Friday, August 23, 2019 - Updated: 3:46 pm
The ideal way to read the Scriptures is to be informed by them and at the same time to be formed through them to live what we believe. Formative reading happens when we approach sacred texts as pilgrims on the way to faith deepening and ask ourselves the following four questions:
1. How at this moment does this passage speak to my spirit, heart, mind and will?
2. Do I feel resistance or resonance when I read it?
3. What is the source of these feelings?
4. Do I take time to dwell on the text as if the Holy Spirit were addressing it to me personally?
Slowed down, meditative reading of God’s word helps us to link Bible quotes to life questions and to act upon what God teaches us.
This kind of listening helps us to understand the mystery of our calling by the Lord and enables us to relate what we read to the details of our here-and-now situation in family life, church and society.
We read the text in a relaxed yet vigilant and prayerful way. We train ourselves to stay with any “aha experience” until it evokes resonance inside of us. Even if this response does not happen immediately, we bide our time until the smallest light turns on and the fire of love glows within.
A great deal of the reading we do requires us to master the text to gain information. Thanks be to God, this head-knowledge gives way to the heart-knowledge that allows the text to master us. Once we have a general idea of the doctrinal meaning of the biblical selection before us, we ought not to stop the flow of inspirational heart-knowledge by focusing too much on conceptual head-knowledge.
Formative Scripture reading restores the connection between our current life and the new life the Holy Spirit ordains for us. This way of reading welcomes the power of sacred words to touch and transform our inner and outer experiences.
The Spirit invites us to pay attention to the divinely guided wisdom God wants us to act upon. However busy we are, such reaching reminds us to open our hearts to the Father’s will. Certain texts, ones that may not have spoken to us for years, may strike us in a personal way, clarifying the path the Holy Spirit wants us to discern.
Essential for formative reading is the virtue of docility or the inner availability to any word the Spirit wants to use to inspire us to be more obedient. Each time we read sacred texts with dispositions of openness and respect, we behold in them hitherto undetected treasure troves of meaning.
Such reading does not depend on the discovery of something new. Its aim is to make available the wisdom that has guided grateful hearts over the ages. The shift to formative Scripture reading, interspersed with pauses for meditative reflection, is not easy to do in a fast-paced culture like our own, but it can and must be done.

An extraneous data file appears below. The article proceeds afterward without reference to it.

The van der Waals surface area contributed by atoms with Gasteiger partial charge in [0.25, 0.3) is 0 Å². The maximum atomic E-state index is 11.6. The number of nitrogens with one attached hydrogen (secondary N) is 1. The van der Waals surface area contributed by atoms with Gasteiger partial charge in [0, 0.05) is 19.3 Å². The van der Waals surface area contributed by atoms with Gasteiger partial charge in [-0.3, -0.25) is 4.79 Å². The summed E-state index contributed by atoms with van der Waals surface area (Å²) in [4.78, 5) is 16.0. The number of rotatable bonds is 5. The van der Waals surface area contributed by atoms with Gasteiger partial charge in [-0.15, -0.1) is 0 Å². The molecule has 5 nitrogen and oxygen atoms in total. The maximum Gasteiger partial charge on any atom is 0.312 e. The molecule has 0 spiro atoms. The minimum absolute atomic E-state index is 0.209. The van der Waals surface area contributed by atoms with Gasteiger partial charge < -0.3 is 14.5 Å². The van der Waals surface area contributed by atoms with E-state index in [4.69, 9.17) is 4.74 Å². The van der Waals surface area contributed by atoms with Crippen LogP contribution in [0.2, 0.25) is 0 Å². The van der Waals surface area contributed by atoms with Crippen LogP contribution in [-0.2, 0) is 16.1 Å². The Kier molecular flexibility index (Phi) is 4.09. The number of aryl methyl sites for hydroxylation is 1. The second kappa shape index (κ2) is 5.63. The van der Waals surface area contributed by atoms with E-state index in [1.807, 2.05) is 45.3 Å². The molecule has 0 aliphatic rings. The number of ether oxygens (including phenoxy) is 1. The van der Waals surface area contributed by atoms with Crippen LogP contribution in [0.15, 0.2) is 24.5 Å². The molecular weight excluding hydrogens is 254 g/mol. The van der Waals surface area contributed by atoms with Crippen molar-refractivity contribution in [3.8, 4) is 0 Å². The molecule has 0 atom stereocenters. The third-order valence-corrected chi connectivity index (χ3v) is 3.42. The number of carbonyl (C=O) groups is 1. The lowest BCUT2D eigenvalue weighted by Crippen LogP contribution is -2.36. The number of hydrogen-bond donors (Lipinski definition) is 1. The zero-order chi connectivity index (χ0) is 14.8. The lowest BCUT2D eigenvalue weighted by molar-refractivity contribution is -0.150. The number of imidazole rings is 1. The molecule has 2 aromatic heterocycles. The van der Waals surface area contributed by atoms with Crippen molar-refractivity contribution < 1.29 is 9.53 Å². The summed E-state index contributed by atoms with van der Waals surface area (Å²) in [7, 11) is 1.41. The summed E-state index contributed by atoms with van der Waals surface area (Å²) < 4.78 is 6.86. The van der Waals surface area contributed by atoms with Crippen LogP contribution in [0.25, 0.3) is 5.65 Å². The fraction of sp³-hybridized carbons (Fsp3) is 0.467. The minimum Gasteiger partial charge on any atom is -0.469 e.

We need to resist the urge to turn to the next page and instead tell ourselves: “This time read with ease. Dwell on the words. Muse about their meaning. Try not to become strained, tense or willful. Be open to sudden flashes of insight. Maintain the freedom to close the book when a thought strikes home. Stay with it while sitting quietly and reading reflectively.”
It is important not to give in to the anxious drive to cover as much material as possible. This stance of impatient pushing may be felt in the tautness in our neck, the tiredness in our eyes, the tension straining our muscles. No effort of ours can command the text to make itself clear. We must be content with what we receive at the moment, happy with being given more or less light in accordance with God’s guiding will.
The virtue of docility quiets the push and pull of too many pressures. It tempers the “get it over and done with now” mentality. It allows us to center our life on unnoticed service of God and neighbor rather than focusing only on our own accomplishments.
Now is not the time to engage in argumentative critique nor to focus on whether or not the text fits into a philosophical or theological system. Such concerns may interest us at other moments, but now they need to be postponed.
In other words, we try to strike a balance between inspiration and information. We allow our reading of God’s word to become a source of direction rather than treating the text in an aggressive, analytical manner.
In the words of St. Isidore of Seville (560-636): “Learning unsupported by grace may get into our ears; it never reaches the heart. It makes a great noise outside, but serves no inner purpose. But when God’s grace touches our innermost minds to bring understanding, his word which has been received by the ear sinks deep into the heart.”
Muto is dean and executive director of the Epiphany Academy of Formative Spirituality in Pittsburgh’s Beechview neighborhood. Visit www.epiphanyassociation.org.